That process will take months and could be delayed further to lawsuits challenging the process. Cuomo hopes to use the casino plans as part of his 2014 campaign to show he has addressed a major 2010 campaign promise to turnaround the upstate economy.

NY voters approve veterans’ benefit

(AP) – New York voters have approved a state constitutional amendment to ensure additional civil service credit to disabled military veterans appointed or promoted to a civil service position.

The constitution gives veterans additional credit on civil service exams of 5 points for an original appointment and 2.5 points for a promotion.

Disabled veterans get double those points.

However, veterans have been eligible for only one grant of additional credit.

The amendment creates an exception for veterans who are certified disabled after getting the initial, smaller veterans’ credit, pushing them up to 10 points altogether for either an initial appointment or promotion.

Voters say yes to localities borrowing more

(AP) – New York voters have approved a proposition that allows local governments to borrow beyond their legal debt limits for another 10 years to accommodate sewer facility projects.

With New York’s decades-old sewer system in the midst of a major overhaul and tax bases dwindling, Tuesday’s vote on Proposition 3 gives localities more flexibility.

Localities have debt limits based on their budgets and the revenue they can raise by taxes. The idea is to make sure taxpayers can afford the multimillion dollar sewer projects.

Supports say raising the limit for another 10 years is for the public good and essential for growth, even if it means more costs.

Voters approve Adk mine land swap

(AP) – New York voters have approved a proposal for an Adirondack mineral company to expand its Essex County pit mine onto 200 acres of state-owned land in exchange for 1,500 acres elsewhere.

NYCO Minerals Inc. says it will restore the 200 acres and return it to the state in about 10 years, after it blasts out the wollastonite, a mineral used in ceramics, plastics and paints. The company will also give the state 1,500 acres including mountain peaks and trout streams.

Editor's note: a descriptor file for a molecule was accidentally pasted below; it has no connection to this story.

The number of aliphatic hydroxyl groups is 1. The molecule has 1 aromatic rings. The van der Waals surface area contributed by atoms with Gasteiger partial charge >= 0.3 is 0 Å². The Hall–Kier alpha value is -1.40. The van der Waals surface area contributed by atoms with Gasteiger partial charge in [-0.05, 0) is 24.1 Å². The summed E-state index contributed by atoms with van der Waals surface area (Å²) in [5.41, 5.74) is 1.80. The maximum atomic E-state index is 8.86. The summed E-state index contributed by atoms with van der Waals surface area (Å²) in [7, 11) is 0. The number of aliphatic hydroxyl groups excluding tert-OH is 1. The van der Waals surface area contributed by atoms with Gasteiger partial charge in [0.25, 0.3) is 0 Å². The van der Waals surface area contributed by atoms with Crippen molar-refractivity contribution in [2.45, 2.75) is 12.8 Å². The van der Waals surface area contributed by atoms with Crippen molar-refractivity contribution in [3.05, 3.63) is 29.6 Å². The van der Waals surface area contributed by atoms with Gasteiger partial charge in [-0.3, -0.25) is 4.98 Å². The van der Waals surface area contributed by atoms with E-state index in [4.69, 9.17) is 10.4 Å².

Proposition 5 had strong support locally, where the company employs about 100 people, but it split environmental groups.

The Sierra Club and Protect The Adirondacks said it would set a bad precedent. But the Adirondack Council said the 1,500 acres are worth far more ecologically and recreationally than the 200 acres.

Voters approve land title proposition

(AP) – New York voters have approved a proposition to give up the state’s claim to the property of 216 private and public landowners in the Hamilton County hamlet of Raquette Lake.

The landowners have been vexed with disputed property titles since the 1800s, when a series of clerical errors left it unclear if the state or the landowners had title.

Under Proposition 4, the state will release its claim to the parcels in return for undeveloped land elsewhere, with the landowners paying fees to cover the new acquisition.

The parcels include private homes, businesses, a school, firehouse, waste transfer station and marina.

The Department of Environmental Conservation has recommended that the state Legislature target the historic Marion River Carry for acquisition. It’s part of a canoe route that connects Raquette Lake and Blue Mountain Lake in the central Adirondacks.

Voters reject raising judges’ retirement age

(AP) – Judges won’t remain on the state’s highest court and principal trial courts until 80 years old after voters rejected a referendum to raise the age limit a decade.

That would have postponed mandatory retirement for four of the seven judges currently on the Court of Appeals, who are appointed to 14-year terms.

State Supreme Court justices, who are elected to 14-year-terms, can now get three two-year extensions beyond 70, provided they get a certificate that they’re capable and needed by New York’s overcrowded courts.

Approval would have allowed them five extensions.

Chief Judge Jonathan Lippman says the lower limit is out of date considering modern life spans, depriving the courts of expertise.

Gov. Andrew Cuomo didn’t taken a position on the referendum, which could have limited his appointments to the top court.

Copyright 2013 The Associated Press.